Maquliadora Definition History Benefits Worker Explotation

Maquliadora Definition History Benefits Worker Explotation

Maquliadora Definition, History, Benefits, Worker Exploitation

What Is a Maquiladora?

A maquiladora is a factory or manufacturing plant in Mexico owned by a foreign entity. These corporations are approved for operation by Mexico’s Secretariat of Commerce and Industrial Development under a decree established in 1989.

Maquiladoras were developed in the 1960s to encourage foreign investment and address unemployment, mainly near the U.S.-Mexico border. They take advantage of numerous benefits and export their products beyond Mexico.

Key Takeaways

  • A maquiladora is a low-cost foreign-owned factory in Mexico.
  • Facilities are usually located near the U.S.-Mexico border.
  • Maquiladoras assemble and export products back to the United States and other countries.
  • Companies benefit from cheaper labor in Mexico and tax advantages under trade agreements like the USMCA.
  • Maquiladoras have faced criticism for exploiting their labor force.

Understanding a Maquiladora

A maquiladora is a factory located in Mexico but owned and run by a foreign entity. The first maquiladoras were established in 1961 to stimulate the domestic market and attract foreign investment. Many are located along the United States-Mexico border. The parent company is in the United States, while the manufacturing operation or factory is in Mexico.

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A plant is officially designated as a maquiladora if approved by the Mexican Secretary of the Economy. Such designation allows unlimited foreign capital investment and duty-free imports of raw materials, machinery, and semi-finished goods.

Maquiladoras, also known as twin plants, manufacture a variety of goods, from clothing to electronics and aerospace components. Export can be direct or indirect, through sales or shipping via other factories or export companies.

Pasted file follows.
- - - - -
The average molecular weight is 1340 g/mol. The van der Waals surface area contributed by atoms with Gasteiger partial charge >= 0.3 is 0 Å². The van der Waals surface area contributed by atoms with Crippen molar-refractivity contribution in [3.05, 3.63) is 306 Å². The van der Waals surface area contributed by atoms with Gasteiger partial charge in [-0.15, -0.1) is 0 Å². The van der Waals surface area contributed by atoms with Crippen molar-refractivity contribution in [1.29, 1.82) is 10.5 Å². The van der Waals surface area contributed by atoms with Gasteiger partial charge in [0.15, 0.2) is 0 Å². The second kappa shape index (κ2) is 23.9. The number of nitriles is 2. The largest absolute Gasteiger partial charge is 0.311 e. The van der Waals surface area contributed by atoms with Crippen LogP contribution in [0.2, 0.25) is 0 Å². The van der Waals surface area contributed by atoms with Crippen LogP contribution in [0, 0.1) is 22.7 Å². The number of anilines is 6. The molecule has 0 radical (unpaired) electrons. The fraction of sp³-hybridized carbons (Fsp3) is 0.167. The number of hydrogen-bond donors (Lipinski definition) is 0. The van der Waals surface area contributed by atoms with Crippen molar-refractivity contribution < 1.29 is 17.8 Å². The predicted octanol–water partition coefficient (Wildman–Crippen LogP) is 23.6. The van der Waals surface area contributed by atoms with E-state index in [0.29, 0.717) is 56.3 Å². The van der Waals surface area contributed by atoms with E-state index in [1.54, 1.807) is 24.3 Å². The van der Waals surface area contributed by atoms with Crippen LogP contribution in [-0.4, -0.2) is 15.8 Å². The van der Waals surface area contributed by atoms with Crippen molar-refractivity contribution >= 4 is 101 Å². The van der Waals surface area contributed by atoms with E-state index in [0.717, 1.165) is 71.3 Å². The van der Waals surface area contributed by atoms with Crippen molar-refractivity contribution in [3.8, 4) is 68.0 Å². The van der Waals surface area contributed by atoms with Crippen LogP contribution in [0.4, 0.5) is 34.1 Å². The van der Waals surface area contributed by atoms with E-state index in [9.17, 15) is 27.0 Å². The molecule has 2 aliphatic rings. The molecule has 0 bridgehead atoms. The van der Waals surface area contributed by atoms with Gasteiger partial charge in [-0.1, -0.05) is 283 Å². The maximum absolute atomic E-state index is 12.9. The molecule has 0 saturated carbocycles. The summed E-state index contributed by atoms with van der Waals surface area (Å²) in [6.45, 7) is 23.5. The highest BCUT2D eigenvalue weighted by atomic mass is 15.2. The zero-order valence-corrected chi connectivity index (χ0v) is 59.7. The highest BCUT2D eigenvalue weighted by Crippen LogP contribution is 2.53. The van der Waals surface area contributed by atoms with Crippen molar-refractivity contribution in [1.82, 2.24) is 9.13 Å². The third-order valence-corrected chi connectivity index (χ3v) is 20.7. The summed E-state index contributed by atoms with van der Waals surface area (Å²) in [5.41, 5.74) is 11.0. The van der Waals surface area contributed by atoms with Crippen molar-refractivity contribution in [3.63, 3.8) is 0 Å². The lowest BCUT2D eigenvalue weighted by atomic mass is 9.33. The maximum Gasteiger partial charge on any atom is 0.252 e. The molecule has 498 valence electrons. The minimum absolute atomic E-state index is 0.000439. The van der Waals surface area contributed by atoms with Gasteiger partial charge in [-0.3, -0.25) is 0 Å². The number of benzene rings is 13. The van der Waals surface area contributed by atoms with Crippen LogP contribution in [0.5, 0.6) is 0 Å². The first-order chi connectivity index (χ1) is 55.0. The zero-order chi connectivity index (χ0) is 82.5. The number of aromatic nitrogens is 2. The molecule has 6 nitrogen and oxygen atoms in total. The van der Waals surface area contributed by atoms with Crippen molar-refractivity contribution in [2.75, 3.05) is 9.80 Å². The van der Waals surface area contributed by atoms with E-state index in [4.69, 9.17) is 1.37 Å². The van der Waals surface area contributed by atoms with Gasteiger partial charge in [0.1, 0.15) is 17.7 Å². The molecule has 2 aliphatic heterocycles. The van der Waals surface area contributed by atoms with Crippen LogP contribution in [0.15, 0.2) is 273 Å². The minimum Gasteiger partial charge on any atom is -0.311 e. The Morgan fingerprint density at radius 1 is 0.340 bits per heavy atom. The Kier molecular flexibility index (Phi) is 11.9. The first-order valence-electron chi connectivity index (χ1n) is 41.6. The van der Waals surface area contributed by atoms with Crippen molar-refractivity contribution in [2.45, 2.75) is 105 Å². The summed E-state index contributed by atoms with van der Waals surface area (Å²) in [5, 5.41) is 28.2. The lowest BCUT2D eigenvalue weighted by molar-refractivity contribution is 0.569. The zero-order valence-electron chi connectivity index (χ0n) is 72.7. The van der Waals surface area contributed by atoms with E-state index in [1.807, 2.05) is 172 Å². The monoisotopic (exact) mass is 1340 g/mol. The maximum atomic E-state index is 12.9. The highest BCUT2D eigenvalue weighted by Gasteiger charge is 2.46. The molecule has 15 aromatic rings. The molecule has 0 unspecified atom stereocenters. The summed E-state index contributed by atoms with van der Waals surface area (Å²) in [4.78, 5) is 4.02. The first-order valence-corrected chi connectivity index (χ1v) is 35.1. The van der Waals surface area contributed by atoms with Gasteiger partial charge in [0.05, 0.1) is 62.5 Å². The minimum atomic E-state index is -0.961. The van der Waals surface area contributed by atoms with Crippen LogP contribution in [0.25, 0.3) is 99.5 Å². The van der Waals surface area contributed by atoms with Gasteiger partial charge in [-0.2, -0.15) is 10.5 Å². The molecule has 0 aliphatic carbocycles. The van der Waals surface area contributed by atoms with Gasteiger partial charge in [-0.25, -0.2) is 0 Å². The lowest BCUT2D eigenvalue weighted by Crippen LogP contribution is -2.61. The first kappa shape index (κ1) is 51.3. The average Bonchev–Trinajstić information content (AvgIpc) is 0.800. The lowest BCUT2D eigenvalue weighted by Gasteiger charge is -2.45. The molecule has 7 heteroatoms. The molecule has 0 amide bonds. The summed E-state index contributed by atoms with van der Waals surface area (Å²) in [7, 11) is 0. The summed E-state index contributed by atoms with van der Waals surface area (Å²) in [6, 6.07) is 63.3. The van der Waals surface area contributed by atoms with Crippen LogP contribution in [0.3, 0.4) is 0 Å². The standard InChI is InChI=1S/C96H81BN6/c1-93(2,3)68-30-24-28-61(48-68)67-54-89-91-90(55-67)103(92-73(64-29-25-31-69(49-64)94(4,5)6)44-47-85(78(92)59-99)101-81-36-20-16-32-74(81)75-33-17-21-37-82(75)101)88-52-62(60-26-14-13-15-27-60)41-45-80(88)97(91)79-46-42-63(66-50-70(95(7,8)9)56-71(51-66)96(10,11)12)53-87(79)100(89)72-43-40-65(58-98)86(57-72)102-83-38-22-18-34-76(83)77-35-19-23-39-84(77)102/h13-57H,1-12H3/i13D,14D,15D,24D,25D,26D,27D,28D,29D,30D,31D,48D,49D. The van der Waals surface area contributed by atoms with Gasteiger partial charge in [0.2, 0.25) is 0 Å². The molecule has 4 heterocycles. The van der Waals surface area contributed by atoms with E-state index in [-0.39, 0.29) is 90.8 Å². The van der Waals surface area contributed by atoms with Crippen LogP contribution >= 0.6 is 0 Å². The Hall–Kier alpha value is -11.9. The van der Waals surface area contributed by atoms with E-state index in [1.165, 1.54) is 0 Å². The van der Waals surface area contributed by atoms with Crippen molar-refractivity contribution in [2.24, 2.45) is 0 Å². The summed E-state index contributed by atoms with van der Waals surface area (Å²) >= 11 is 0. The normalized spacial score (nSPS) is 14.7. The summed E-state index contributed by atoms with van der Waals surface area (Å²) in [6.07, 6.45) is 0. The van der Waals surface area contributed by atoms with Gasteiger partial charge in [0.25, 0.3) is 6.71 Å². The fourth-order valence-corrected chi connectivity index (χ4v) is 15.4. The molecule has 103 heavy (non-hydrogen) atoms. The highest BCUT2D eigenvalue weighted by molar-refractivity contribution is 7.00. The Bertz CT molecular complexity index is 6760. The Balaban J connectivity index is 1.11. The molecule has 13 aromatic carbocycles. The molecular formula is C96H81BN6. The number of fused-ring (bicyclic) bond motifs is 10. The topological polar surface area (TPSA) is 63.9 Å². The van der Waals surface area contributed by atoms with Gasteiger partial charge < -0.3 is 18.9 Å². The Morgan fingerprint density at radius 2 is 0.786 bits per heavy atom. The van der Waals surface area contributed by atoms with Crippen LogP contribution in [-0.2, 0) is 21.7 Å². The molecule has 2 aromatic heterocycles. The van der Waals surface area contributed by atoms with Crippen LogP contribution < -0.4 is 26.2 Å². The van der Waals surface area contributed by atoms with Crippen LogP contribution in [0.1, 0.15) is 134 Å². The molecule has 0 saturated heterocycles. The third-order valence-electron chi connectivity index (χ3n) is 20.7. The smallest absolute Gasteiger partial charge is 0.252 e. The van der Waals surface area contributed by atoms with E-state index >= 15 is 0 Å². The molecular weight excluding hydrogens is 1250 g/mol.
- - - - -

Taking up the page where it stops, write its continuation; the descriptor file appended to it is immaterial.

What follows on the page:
These factories benefit from tax advantages, lower labor costs in Mexico, and access to doing business in the U.S. They have contributed significantly to the industrialization of the Mexican-American border.

Maquiladoras cannot operate in highly congested parts of Mexico, including Guadalajara, Mexico City, and the Monterrey urban areas.

Benefits of a Maquiladora

Establishing a maquiladora comes with various benefits, including:

Economic Benefits

Maquiladoras provide a source of labor for local residents, boosting the local economy. These factories help industrialize border cities with high unemployment rates. They also create administrative centers and transportation services on the U.S. side.

Costs and Incentives

Operating maquilas in Mexico offers savings on labor costs and tax benefits. Mexico has a larger labor pool, making production cheaper. Companies enjoy exemptions from certain taxes and duties through agreements like the USMCA.

Access to Labor

Setting up a maquila in a Mexican town provides access to a cheaper labor pool. It also allows unskilled workers the opportunity to transition to skilled categories.


Maquiladoras can be established anywhere in Mexico, but it is more logical to set them up along the border with the United States. Proximity to transportation infrastructure reduces costs and improves supply chain management.

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Maquiladoras and Labor Exploitation

Despite their economic benefits, maquilas have faced criticism for exploiting their labor force. Workers receive competitive wages but often below the poverty line. Pay is usually based on daily rates, and employment conditions may be unsafe.

Migrants seeking employment in the United States often work in maquiladoras, allowing companies to pay them lower wages. Housing conditions may be inadequate, and worker representation is lacking.

History of Maquiladoras

Maquiladoras were established after the end of the Bracero program in 1964, providing U.S. corporations with cheap labor to address unemployment. NAFTA’s ratification in 1994 eliminated tariffs, leading to a surge in maquiladora numbers and economic growth.

The IMMEX program, formerly known as the Maquiladora Program, improved the industry by reducing costs, increasing operational efficiencies, and modernizing the establishment process. The program offers different registration entities, contributing to significant export growth.

Maquiladoras FAQs

How Have Maquiladoras Impacted the Mexican Economy?

Maquiladoras employ millions of workers, help them transition from unskilled to skilled labor, and contribute to Mexico’s exports.

Are Maquiladoras Similar to Sweatshops?

Maquiladoras, although sometimes associated with unsafe working conditions and low wages, are not the same as sweatshops. Sweatshops lack adequate pay and safety conditions and often employ children and women without job security.

Where Are Maquiladoras Generally Located?

Maquiladoras can be located anywhere in Mexico, but they are commonly found along the U.S.-Mexico border.

Who Benefits the Most from Maquiladoras?

Border cities and states benefit the most from maquiladoras, improving labor, employment, and reducing production costs for both Mexican and American companies.

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